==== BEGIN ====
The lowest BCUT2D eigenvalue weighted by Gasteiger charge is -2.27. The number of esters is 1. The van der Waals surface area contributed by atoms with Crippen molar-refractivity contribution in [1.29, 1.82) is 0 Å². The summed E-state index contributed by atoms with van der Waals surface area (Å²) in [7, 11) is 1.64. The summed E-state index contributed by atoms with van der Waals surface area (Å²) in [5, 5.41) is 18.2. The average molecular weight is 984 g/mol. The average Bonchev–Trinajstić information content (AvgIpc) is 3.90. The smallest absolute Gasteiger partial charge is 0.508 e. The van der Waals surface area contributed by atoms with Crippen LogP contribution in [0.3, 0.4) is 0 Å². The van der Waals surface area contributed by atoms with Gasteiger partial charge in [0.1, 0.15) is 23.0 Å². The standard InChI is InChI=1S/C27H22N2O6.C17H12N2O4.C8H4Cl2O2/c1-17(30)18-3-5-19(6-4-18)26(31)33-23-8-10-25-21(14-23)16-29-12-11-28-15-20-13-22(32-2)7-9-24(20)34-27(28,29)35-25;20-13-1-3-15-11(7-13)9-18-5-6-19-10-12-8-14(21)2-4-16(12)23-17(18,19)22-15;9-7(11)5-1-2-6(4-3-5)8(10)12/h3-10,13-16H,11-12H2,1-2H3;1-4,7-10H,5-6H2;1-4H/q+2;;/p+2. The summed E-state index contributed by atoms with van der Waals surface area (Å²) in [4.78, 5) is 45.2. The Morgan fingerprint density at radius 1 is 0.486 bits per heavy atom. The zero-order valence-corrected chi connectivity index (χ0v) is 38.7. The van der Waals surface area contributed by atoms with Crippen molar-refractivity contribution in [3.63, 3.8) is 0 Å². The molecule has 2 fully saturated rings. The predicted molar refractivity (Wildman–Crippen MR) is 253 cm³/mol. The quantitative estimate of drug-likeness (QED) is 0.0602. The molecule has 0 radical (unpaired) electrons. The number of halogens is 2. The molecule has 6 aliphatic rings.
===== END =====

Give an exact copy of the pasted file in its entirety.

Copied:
The lowest BCUT2D eigenvalue weighted by Gasteiger charge is -2.27. The number of esters is 1. The van der Waals surface area contributed by atoms with Crippen molar-refractivity contribution in [1.29, 1.82) is 0 Å². The summed E-state index contributed by atoms with van der Waals surface area (Å²) in [7, 11) is 1.64. The summed E-state index contributed by atoms with van der Waals surface area (Å²) in [5, 5.41) is 18.2. The average molecular weight is 984 g/mol. The average Bonchev–Trinajstić information content (AvgIpc) is 3.90. The smallest absolute Gasteiger partial charge is 0.508 e. The van der Waals surface area contributed by atoms with Crippen LogP contribution in [0.3, 0.4) is 0 Å². The van der Waals surface area contributed by atoms with Gasteiger partial charge in [0.1, 0.15) is 23.0 Å². The standard InChI is InChI=1S/C27H22N2O6.C17H12N2O4.C8H4Cl2O2/c1-17(30)18-3-5-19(6-4-18)26(31)33-23-8-10-25-21(14-23)16-29-12-11-28-15-20-13-22(32-2)7-9-24(20)34-27(28,29)35-25;20-13-1-3-15-11(7-13)9-18-5-6-19-10-12-8-14(21)2-4-16(12)23-17(18,19)22-15;9-7(11)5-1-2-6(4-3-5)8(10)12/h3-10,13-16H,11-12H2,1-2H3;1-4,7-10H,5-6H2;1-4H/q+2;;/p+2. The summed E-state index contributed by atoms with van der Waals surface area (Å²) in [4.78, 5) is 45.2. The Morgan fingerprint density at radius 1 is 0.486 bits per heavy atom. The zero-order valence-corrected chi connectivity index (χ0v) is 38.7. The van der Waals surface area contributed by atoms with Crippen molar-refractivity contribution in [3.63, 3.8) is 0 Å². The molecule has 2 fully saturated rings. The predicted molar refractivity (Wildman–Crippen MR) is 253 cm³/mol. The quantitative estimate of drug-likeness (QED) is 0.0602. The molecule has 0 radical (unpaired) electrons. The number of halogens is 2. The molecule has 6 aliphatic rings.